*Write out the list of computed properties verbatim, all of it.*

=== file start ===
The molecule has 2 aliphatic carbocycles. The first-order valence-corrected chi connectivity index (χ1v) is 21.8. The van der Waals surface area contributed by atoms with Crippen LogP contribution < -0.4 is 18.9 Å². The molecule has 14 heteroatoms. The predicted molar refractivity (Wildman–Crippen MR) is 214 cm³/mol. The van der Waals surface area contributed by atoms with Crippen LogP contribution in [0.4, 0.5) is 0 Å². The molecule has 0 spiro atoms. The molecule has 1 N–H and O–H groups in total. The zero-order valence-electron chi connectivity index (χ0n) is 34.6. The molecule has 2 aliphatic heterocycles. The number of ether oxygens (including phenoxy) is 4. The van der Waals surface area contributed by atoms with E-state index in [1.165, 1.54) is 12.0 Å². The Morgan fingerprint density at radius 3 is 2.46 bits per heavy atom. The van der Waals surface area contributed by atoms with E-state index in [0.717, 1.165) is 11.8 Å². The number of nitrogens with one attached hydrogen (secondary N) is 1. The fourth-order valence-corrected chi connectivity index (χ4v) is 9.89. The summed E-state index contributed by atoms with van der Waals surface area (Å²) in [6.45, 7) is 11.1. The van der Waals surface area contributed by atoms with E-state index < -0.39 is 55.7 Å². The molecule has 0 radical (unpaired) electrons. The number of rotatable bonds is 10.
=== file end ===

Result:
The molecule has 2 aliphatic carbocycles. The first-order valence-corrected chi connectivity index (χ1v) is 21.8. The van der Waals surface area contributed by atoms with Crippen LogP contribution < -0.4 is 18.9 Å². The molecule has 14 heteroatoms. The predicted molar refractivity (Wildman–Crippen MR) is 214 cm³/mol. The van der Waals surface area contributed by atoms with Crippen LogP contribution in [0.4, 0.5) is 0 Å². The molecule has 0 spiro atoms. The molecule has 1 N–H and O–H groups in total. The zero-order valence-electron chi connectivity index (χ0n) is 34.6. The molecule has 2 aliphatic heterocycles. The number of ether oxygens (including phenoxy) is 4. The van der Waals surface area contributed by atoms with E-state index in [1.165, 1.54) is 12.0 Å². The Morgan fingerprint density at radius 3 is 2.46 bits per heavy atom. The van der Waals surface area contributed by atoms with E-state index in [0.717, 1.165) is 11.8 Å². The number of nitrogens with one attached hydrogen (secondary N) is 1. The fourth-order valence-corrected chi connectivity index (χ4v) is 9.89. The summed E-state index contributed by atoms with van der Waals surface area (Å²) in [6.45, 7) is 11.1. The van der Waals surface area contributed by atoms with E-state index < -0.39 is 55.7 Å². The molecule has 0 radical (unpaired) electrons. The number of rotatable bonds is 10.